The autocratic president of Belarus on Friday threatened to ban some foreign media organizations from working in the country after what he described as their alarmist coverage of the deepening financial crisis.
Lukashenko directed his harshest criticism at the Russian media, saying their coverage contained the most "hysteria" because many Belarusians watch Russian television channels.
He also ominously criticized some Belarusian journalists working for foreign organizations, ordering the government to "make sure those media organizations no longer work on our territory." Lukashenko said he would not name the journalists or organizations because he did not to increase their ratings.
Belarus is engulfed in its most severe economic downturn since the Soviet collapse. With currency reserves badly depleted, the National Bank this week cut the value of the Belarusian ruble against the dollar almost in half, which set off panic buying.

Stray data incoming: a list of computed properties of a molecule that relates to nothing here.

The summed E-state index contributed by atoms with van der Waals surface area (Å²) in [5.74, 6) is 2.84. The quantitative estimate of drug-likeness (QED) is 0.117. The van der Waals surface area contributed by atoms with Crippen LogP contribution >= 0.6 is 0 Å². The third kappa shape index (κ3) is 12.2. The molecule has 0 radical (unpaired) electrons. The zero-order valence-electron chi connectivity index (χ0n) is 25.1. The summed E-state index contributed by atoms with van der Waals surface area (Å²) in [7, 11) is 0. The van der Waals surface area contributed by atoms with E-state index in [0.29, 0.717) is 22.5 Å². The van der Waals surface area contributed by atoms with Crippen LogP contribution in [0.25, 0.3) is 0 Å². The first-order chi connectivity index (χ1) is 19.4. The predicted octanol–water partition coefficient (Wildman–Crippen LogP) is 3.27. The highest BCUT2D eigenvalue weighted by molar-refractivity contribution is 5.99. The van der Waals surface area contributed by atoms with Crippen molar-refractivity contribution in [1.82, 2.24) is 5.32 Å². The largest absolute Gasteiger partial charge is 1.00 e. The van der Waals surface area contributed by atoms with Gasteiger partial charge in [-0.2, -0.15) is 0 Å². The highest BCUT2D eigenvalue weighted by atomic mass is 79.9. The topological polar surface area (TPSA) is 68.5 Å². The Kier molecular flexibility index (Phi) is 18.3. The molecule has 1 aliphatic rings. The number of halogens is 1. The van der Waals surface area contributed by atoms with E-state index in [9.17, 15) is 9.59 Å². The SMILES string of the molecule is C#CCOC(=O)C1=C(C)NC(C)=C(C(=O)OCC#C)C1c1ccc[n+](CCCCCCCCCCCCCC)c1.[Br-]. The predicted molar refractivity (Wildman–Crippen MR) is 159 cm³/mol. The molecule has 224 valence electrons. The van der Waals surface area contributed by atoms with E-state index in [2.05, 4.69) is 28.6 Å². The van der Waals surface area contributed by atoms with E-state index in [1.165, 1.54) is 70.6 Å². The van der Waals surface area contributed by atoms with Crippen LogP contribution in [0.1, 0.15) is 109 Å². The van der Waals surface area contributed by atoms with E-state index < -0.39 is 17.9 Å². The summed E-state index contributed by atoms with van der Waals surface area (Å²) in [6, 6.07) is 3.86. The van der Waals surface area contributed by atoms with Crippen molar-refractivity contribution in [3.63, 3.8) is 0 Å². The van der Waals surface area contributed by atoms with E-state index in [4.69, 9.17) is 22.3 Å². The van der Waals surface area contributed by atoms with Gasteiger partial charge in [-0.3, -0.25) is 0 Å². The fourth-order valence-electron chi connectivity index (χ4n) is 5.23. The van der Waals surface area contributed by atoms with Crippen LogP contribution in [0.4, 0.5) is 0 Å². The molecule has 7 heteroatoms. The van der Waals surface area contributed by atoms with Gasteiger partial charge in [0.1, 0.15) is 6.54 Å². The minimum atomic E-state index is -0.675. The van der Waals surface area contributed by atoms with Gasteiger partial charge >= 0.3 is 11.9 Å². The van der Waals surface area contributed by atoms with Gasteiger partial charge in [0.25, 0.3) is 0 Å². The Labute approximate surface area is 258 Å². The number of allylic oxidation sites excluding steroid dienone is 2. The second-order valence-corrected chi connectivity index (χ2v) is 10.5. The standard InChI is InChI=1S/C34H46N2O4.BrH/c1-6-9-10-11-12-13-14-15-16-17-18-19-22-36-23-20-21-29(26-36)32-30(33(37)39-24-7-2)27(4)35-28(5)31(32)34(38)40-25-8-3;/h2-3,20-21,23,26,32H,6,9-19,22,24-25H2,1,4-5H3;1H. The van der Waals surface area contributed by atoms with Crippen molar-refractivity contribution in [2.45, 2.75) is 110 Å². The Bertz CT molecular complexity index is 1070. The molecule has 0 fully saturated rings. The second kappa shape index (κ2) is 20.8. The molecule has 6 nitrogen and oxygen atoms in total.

Journalists have reported how Belarusians have been rushing to buy up goods and lining up for days at currency exchange offices to get dollars and euros in a desperate attempt to protect their savings.
Lukashenko also threatened to sack his government if it does not manage to put the economy back on track.
Russian presidential human rights ombudsman Mikhail Fedotov said he was shocked by Lukashenko's threat.
"Such a statement is especially astonishing if you take into account how the global information space is developing," Fedotov was quoted by the Interfax news agency as saying. "We are becoming more open. To try to create a closed space is impossible."
Minsk is hoping to shore up the economy with a $3 billion loan from Russia, but the Kremlin insists that Belarus put up for sale some of its more lucrative assets, including refineries, machinery and chemical plants.
Lukashenko said there will be no sales, "let alone for the song that someone is hoping to snap them up for."
Standard & Poor's on Friday lowered Belarus' currency credit rating by one notch and placed it on negative watch, meaning it is likely to be further cut.
Nataliya Vasilyeva contributed to this report from Moscow.